There are a lot of book awards these days. More, if truth be told, than are strictly necessary. And there's certainly the sense that many of these ceremonies are really only held for and by the literary set. They don't always celebrate what a typical reader might like. That's perhaps why the rather more down-to-earth Costa Book Awards - formerly known as The Whitbread Book Awards - are steadily gaining ground as one of the most interesting and prestigious celebrations of new books by British-based authors in the calendar. When the winner is announced tomorrow, the world's press will be in attendance. The victor takes away a nice cash prize, but the sticker on the front of his book, Costa Book of the Year 2009, is a ticket to unimaginable sales spikes.
Are the Costas in direct competition with the Man Booker Prize? Both certainly celebrate literary achievement, but the crucial difference is that the Costa shortlists operate within the context of a book being enjoyable for a wide audience. Past winners have included best-sellers such as Mark Haddon's The Curious Incident of the Dog in the Night-Time and Andrea Levy's Small Island. Both were hugely entertaining and moving novels. You could never call Anne Enright's 2007 Man Booker-prize winning The Gathering - impressive though it was - a crowd-pleaser.
The Costas, then, like to do things their own way. The judges, for example, aren't exclusively authors and journalists. This year the Spandau Ballet's Gary Kemp, the ex-supermodel Marie Helvin and the Men Behaving Badly actress Caroline Quentin have as much influence as the historian Robert Lacey and the deputy editor of the Literary Review, Tom Fleming. It's led to some rather sniffy comments about the Costas being too populist, grasping for publicity from the stars they involve rather than listening to people who really know their books.
It's nonsense, of course: if the Costas were that dumbed down, chick lit and Dan Brown would dominate the shortlist. "All book prizes - including the Booker - draw their judges from a wider pool these days," says the chairwoman of this year's awards, Josephine Hart. She should know: the Irish novelist has been a Booker, a Whitbread and an Irish Times judge. She goes on to list all of the Costa judges by name - and points out that eight of the panel are, in fact, published authors. What's more, four have also worked as actors, and Hart thinks that's just as important.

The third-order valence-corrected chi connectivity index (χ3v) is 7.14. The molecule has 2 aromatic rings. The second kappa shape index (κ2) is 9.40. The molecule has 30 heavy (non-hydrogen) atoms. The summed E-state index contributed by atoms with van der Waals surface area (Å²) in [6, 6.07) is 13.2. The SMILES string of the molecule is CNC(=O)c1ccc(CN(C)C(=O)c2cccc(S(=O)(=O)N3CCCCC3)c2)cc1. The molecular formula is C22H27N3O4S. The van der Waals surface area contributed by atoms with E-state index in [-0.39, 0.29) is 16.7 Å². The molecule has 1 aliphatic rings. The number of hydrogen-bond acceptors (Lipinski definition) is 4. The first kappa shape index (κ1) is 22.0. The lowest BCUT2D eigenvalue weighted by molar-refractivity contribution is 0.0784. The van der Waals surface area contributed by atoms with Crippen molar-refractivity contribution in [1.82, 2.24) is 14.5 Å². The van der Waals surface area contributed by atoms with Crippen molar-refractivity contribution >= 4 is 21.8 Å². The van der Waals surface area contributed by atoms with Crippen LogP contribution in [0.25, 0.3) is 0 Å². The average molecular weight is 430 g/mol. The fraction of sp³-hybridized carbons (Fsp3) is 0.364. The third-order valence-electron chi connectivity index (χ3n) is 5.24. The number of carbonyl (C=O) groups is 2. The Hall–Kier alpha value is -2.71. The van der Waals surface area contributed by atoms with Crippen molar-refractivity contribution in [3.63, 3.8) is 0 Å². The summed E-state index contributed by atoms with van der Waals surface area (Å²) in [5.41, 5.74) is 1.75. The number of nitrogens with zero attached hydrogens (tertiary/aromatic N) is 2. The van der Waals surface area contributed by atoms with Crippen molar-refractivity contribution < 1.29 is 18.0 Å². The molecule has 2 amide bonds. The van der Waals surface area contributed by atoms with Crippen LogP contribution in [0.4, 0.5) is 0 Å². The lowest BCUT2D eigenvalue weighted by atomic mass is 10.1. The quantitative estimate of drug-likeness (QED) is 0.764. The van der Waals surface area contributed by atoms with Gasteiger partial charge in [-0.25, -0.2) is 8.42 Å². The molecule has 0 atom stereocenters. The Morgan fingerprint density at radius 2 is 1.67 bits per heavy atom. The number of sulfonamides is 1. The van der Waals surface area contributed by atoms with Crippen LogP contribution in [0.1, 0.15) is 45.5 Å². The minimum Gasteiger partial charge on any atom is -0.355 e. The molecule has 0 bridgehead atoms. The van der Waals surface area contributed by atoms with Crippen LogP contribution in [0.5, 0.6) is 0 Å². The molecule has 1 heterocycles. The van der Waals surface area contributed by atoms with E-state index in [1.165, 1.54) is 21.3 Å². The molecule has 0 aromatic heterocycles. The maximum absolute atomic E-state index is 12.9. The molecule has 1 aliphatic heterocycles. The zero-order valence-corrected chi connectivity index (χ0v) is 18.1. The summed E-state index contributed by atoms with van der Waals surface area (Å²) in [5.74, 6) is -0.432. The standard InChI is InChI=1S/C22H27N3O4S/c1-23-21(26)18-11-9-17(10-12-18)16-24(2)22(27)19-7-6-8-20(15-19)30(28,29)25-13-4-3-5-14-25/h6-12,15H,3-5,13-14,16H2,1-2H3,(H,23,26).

"Few artists are more attuned to the power of language than actors," she argues. "So I expect they will bring that particular gift to bear on the final judging process. But their presence is all part of a wider aim, I think, to make literature more accessible and important to everyone - and especially young people." Even the concept of the Costas is inclusive, celebrating as it does non-fiction as well as fiction. So instead of choosing the winner from a shortlist of appropriate novels, there are five categories: Novel, First Novel, Children's Fiction, -Poetry and Biography. A winner from each category was announced on January 5 and will now go on to the awards evening tomorrow, where an overall Costa Book of the Year is chosen. "Think of it as if the Pulitzer [which chooses its winners in fiction, drama, history, biography, poetry and general non-fiction] decided to pick a final, single winner," says Hart, excitedly. And she has every right to be -enthusiastic. Unlike, say, the Mercury Prize for music - where obscure jazz records are worthily nominated alongside Kasabian or Elbow - the winner in the Costa Children's Fiction category has as much chance as their more obvious and better publicised novel-writing competitors. Philip Pullman did just that with The Amber Spyglass in 2001. On two other occasions this century, biographies have taken away the overall prize: Hilary -Spurling's Matisse the Master in 2005 and Claire -Tomalin's Samuel Pepys: The Unequalled Self in 2002. Indeed, the list of previous winners is revealing: no one has ever achieved the Booker-Costa double. And though you wouldn't suggest that the Costas revel in being the antidote to the more established literary prize, it wasn't much of a surprise that once Hilary Mantel won the Booker late last year for Wolf Hall, she was shortlisted by the Costa panel but eventually overlooked for Novel of the Year. The winner is, instead, Colm Toibin, who, conspiracy theorists might like to note, was the controversial omission from the Booker shortlist last year. Go back a year and matters get even more murky. The overwhelming favourite for the 2008 Booker Prize, Sebastian Barry, narrowly - some even said unfairly - lost out to Aravind Adiga. Guess what? Three months later, Barry won the Costa Book of the Year. So by the rationale that the -Costas seem to do the opposite of the Booker, Toibin should win this year for his novel Brooklyn. It would be a popular choice. The story of a girl who leaves her small Irish town for 1950s America is the critically -acclaimed writer's most accessible story yet, by virtue of "having a beginning, middle and end", as he told The National last week. A novel that's as much about the notion of home as it is New York, Brooklyn is impressive because it doesn't fall into cliché, into descriptions of wide-eyed immigrants staring up at skyscrapers. The Brooklyn of his story feels pulsingly, even dirtily, real. Another contender is Raphael -Selbourne, who won the Costa First Novel category for Beauty. Much of the press since has focused on -Selbourne's previous life as a scooter salesman, which conveniently overlooks the fact that he's also been a teacher and interrupted an MA in Islamic Studies at the University of Birmingham to write his debut. And it's the latter experiences that inform his novel about a young Bangladeshi woman who runs away from her arranged marriage and home in Wolverhampton into a world of benefits, chancers and the English working class. But she finds an unlikely hero in this frequently funny story exploring the innocent outsider. Selbourne, to be honest, is also an unlikely winner. But this fine first effort deserves the publicity it's now enjoying. The other outsider for Costa Book of the Year is Patrick Ness, the winner in the Children's Fiction category for the second part of his Chaos Walking trilogy, The Ask and the -Answer. Not that it isn't a great book. In fact, Ness achieves something rare with this series: it's a story about adolescence that never once patronises or preaches. Instead it is, as he puts it, "a western with some sci-fi settings", the story of young Todd and the friendship he strikes up with a travelling companion, Viola, as they attempt to navigate a dangerous future dystopia where no women exist. All the classic thriller elements are here, just wrapped up in a young hero. But just as -Pullman had to wait until his trilogy was complete until he could take the prize, you sense that Ness will have to be patient too. And if the passage of time suggests the days that poets regularly scooped the grand prize are long gone - Seamus Heaney and Ted Hughes shared the Costa award when it was the Whitbread between them for four memorable years between 1996 and 1999 - Christopher Reid's A Scattering may change all that. The winner of this year's -Poetry category is a beautifully honest book of four poetic sequences written in tribute to his wife, who died in October 2005. In the wrong hands this could have been self-pityingly maudlin, but Reid approaches bereavement with a combination of fear and clear-eyed calm. It makes A Scattering a journey, of sorts, as he slowly marks out - and works out - his life from the first diagnosis of his wife's illness to life after she dies. It's a collection that, somehow, rises above the form. All of which leaves Graham Farmelo, the winner of the Costa Biography prize for The Strangest Man: The Hidden Life of Paul Dirac, Quantum Genius. This was something of a sleeper hit in 2009, but in a year where most pointless celebrity biographies bombed, it was great to see someone who actually deserved to be written about taken to so many people's hearts. The Nobel Prize winner Dirac has been called the greatest British physicist since Isaac Newton, a pioneer of quantum mechanics whom Einstein not only saw as a contemporary, but a peer. And yet, thanks to crippling reticence, he was also a recluse and has been almost entirely forgotten since his work in the 1930s. Farmelo brings him to life in incredible style, making The Strangest Man a good outside bet for victory on Tuesday. Of course, the Costa chairwoman Hart won't be drawn on favourites. She's not about to tell anyone which books she particularly enjoyed reading. But her favourite part of the process wasn't chairing the discussions, meeting the celebrity judges or enjoying the power that comes with choosing a winner. It was simply, as she says, "reading the books". "Yes it is an honour and a responsibility to be the chair," she adds. "But it's important to remember some humility, that time makes the final judgement. The list of great writers who were 'missed' by their contemporaries is daunting." And with such a great list this year, isn't it daunting to choose just one? "Well, when the chair remarks at an awards ceremony that everyone on the shortlist is a winner, I often feel there is a greater element of grace than accuracy in that statement. The Costa shortlist is different in that - in fact as well as sentiment - the shortlist is comprised of winners."